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Despite Promise, Private Equity Firms Approach Seafood Deals Cautiously@2x

May 27, 2014

Despite Promise, Private Equity Firms Approach Seafood Deals Cautiously

LBO Wire

By Ben DiPietro

Although seafood remains a promising sector for investors, private equity firms have remained a bit cautious, in part because they aren’t able to extract the same synergies as large seafood businesses can when they make acquisitions, says one private equity executive.

“It continues to be industry where strategic acquirers are far more active than private equity,” said W. Dexter Paine, chairman and chief executive of Paine & Partners LLC, which owns Seattle-based Icicle Seafoods and Norway-based fish feed supplier Scanbio.

While seafood is an excellent source of protein to feed a growing world population, and offers great investment opportunities for PE firms that understand the industry and its attendant risks, the industry can’t compete with large seafood businesses in leveraging synergies, said Mr. Paine, who spoke last week on a panel about PE investment in seafood at a forum in New York put on by IntraFish Media, a seafood industry news organization.

Speaking to Dow Jones by phone, Mr. Paine cited as an example Canada-based Cooke Aquaculture, a large aquaculture company with interests in salmon farming and raising sea bass and sea bream, and its recent purchase of the Scottish salmon farming assets of Norway-based Marine Harvest, the world’s largest salmon-farming company.

“When Cooke buys Marine Harvest ‘s Scotland assets, I’m sure they’re acquiring those assets knowing they are not having to add additional administrative overhead, which is very different from when we look at it and say ‘We’ve got to build a management team around that,’ ” Mr. Paine said.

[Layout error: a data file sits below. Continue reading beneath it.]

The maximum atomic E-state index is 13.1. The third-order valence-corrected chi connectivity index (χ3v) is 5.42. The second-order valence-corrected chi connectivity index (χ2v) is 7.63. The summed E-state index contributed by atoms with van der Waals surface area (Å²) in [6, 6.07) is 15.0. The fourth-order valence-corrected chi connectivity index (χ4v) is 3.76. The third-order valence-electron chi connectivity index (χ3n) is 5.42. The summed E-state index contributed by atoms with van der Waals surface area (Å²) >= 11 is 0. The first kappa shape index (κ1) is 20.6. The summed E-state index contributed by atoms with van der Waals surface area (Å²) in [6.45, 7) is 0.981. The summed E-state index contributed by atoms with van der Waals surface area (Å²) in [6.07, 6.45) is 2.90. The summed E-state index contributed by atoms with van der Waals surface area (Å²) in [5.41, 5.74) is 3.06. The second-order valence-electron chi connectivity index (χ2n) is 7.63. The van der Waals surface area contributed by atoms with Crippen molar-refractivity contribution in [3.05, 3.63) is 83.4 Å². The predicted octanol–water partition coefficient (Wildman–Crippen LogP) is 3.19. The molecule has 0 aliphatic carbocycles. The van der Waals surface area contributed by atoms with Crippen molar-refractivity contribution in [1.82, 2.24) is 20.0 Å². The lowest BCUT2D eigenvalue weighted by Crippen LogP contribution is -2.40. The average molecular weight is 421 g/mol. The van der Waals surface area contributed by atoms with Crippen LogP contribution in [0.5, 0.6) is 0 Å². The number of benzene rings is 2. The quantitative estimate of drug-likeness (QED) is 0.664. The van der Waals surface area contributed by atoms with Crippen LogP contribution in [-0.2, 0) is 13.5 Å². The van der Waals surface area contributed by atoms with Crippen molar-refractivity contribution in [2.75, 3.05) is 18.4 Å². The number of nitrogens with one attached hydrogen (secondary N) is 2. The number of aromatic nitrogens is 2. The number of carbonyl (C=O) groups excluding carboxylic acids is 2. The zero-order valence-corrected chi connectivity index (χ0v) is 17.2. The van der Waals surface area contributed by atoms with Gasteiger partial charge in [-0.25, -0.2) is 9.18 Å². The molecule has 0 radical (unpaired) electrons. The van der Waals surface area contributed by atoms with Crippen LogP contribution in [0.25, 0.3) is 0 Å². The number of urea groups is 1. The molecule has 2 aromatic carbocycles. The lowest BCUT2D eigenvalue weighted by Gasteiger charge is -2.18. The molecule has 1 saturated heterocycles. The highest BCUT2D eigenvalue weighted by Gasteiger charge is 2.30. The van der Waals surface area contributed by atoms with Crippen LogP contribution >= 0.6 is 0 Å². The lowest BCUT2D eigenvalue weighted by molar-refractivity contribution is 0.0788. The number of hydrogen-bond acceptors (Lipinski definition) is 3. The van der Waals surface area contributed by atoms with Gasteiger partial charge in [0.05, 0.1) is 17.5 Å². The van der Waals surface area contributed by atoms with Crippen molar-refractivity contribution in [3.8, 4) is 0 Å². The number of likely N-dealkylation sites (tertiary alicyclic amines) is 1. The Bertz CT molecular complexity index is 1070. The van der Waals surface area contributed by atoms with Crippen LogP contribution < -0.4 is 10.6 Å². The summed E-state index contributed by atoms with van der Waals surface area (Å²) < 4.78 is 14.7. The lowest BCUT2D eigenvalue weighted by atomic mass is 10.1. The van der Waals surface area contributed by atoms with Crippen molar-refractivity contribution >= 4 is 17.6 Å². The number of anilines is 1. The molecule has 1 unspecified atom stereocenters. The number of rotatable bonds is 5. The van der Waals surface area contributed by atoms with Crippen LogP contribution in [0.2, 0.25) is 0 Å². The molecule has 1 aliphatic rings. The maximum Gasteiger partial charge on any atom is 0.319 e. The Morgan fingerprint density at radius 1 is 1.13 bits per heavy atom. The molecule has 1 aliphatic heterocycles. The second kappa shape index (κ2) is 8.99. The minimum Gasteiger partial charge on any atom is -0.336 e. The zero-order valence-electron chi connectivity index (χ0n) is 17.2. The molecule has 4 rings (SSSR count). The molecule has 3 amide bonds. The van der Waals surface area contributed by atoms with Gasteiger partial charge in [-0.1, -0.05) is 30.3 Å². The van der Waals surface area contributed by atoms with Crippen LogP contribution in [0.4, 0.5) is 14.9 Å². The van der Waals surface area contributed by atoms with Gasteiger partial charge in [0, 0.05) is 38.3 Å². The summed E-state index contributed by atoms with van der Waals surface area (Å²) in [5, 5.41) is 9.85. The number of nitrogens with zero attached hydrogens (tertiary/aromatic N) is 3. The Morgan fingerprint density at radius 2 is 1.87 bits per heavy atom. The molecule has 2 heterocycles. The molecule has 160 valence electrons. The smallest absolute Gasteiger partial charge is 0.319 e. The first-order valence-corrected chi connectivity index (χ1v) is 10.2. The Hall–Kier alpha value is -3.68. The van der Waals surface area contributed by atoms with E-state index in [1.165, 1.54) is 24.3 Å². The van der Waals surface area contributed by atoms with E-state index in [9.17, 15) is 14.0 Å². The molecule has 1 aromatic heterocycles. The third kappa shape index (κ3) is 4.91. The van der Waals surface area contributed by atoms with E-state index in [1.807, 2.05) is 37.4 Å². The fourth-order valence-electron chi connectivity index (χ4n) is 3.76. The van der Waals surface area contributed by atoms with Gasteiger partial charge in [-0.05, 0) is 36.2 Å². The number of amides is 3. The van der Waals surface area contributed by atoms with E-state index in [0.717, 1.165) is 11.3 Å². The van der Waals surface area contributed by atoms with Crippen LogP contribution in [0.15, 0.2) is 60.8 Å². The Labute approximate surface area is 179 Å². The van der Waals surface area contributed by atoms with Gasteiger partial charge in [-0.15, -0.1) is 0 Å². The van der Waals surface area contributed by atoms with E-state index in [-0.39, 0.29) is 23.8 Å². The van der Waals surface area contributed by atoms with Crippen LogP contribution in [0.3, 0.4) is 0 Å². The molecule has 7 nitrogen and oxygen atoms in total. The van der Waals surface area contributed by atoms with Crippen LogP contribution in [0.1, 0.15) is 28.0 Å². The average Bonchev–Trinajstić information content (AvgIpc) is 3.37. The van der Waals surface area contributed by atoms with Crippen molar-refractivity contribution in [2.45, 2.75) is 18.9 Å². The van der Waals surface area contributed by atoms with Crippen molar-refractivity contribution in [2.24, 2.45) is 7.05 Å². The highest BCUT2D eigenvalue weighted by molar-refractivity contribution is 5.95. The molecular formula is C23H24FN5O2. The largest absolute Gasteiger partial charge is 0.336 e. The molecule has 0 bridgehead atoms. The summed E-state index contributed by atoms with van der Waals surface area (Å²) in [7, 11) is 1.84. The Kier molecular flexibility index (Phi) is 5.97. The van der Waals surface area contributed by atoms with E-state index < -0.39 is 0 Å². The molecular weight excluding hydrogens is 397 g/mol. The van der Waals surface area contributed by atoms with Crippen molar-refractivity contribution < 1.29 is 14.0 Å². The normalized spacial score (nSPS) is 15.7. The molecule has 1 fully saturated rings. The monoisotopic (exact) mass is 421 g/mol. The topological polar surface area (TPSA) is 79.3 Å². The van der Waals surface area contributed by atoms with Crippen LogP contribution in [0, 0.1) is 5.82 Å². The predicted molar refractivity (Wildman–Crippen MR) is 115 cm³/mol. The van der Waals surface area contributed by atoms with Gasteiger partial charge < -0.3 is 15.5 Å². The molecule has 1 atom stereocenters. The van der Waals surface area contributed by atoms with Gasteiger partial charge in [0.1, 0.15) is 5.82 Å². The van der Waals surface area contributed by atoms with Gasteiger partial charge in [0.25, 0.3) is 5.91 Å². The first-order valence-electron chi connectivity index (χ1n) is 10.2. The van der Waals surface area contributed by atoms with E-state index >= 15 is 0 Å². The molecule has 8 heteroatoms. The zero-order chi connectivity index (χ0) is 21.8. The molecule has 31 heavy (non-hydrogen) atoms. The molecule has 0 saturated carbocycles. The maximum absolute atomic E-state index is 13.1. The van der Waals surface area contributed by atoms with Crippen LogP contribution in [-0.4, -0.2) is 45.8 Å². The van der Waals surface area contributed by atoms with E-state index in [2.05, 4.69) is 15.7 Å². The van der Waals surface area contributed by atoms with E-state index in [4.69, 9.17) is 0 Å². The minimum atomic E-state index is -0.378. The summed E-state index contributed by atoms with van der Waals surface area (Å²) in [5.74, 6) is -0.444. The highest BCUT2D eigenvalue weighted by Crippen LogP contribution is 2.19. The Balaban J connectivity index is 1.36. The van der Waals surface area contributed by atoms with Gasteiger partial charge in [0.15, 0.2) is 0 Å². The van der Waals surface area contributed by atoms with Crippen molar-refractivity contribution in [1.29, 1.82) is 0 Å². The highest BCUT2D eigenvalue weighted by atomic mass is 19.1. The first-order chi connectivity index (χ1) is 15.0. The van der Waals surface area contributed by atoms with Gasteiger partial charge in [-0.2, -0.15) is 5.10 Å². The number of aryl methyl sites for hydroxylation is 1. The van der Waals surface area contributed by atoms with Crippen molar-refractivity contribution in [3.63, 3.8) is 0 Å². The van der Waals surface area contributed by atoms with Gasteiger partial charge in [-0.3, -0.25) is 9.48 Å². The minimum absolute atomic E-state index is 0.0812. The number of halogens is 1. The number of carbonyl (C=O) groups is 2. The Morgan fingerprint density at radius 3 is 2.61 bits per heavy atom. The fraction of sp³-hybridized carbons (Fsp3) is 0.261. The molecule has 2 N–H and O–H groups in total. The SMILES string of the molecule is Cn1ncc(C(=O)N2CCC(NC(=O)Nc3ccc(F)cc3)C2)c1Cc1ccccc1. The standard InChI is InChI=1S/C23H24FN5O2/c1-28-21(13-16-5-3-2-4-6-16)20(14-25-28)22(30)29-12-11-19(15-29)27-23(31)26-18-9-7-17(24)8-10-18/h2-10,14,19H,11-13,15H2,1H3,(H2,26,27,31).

Another reason is there haven’t been that many sources of capital to fund seafood investments, he said. “There are the Norwegian banks, a couple of U.S. banks, for a while the Icelandic banks, but they no longer are in business,” said Mr. Paine. “There is less capital than if you look at any basic industry. Private equity is often driven by how much money you can borrow and there is significantly less liquidity, at least on the debt side” than in other industries.

A third factor relatively few seafood deals get done is that very few private equity firms have expertise in the industry, said Mr. Paine. There are regulatory issues, risks with fluctuations in the wild catch or disease issues reducing output on fish farms, cyclicality of catch and growing seasons, and seasonality of when certain species are able to be caught or brought to market.

“There are a lot of challenges to investing in this industry,” Mr. Paine said. “It is a wonderful industry with terrific cash flow characteristics, but you really need to understand local issues and understand seasonality and cyclicality if you are going to put capital to work.”

That said, some firms are making bets on seafood businesses. Recent deals include last week’s purchase of the Red Lobster restaurant chain by Golden Gate Capital for $2.1 billion, Permira ‘s purchase of aquaculture vaccine maker Pharmaq and the 2013 purchase of major fish feed supplier Ewos by Bain Capital Europe and Altor Fund III GP Ltd.

With seafood, especially aquaculture, expected to becoming an even more important protein resource in the coming decades, the outlook is bright and that will create a robust investment environment, said Helge Moen, managing director of Norway-based private equity firm Kverva, which owns stakes in Norwaybased salmon farming company SalMar AS, pelagic fish seafood company Pelagia and crab processor HitraMat.

Global aquaculture production in 2012 topped 90 million metric tons, with an estimated value of more than $137 billion, according to figures released Monday by the United Nations Food and Agriculture Organization . Overall, global fisheries and aquaculture production was more than 158 million metric tons, around 10 million ahead of 2010 numbers.

“I think seafood must account for a higher percentage of the total animal protein product by 2020,” Mr. Moen told Dow Jones at the investment forum. “That will draw the focus to the sector, whether that will be private equity companies or traditional industrial companies.”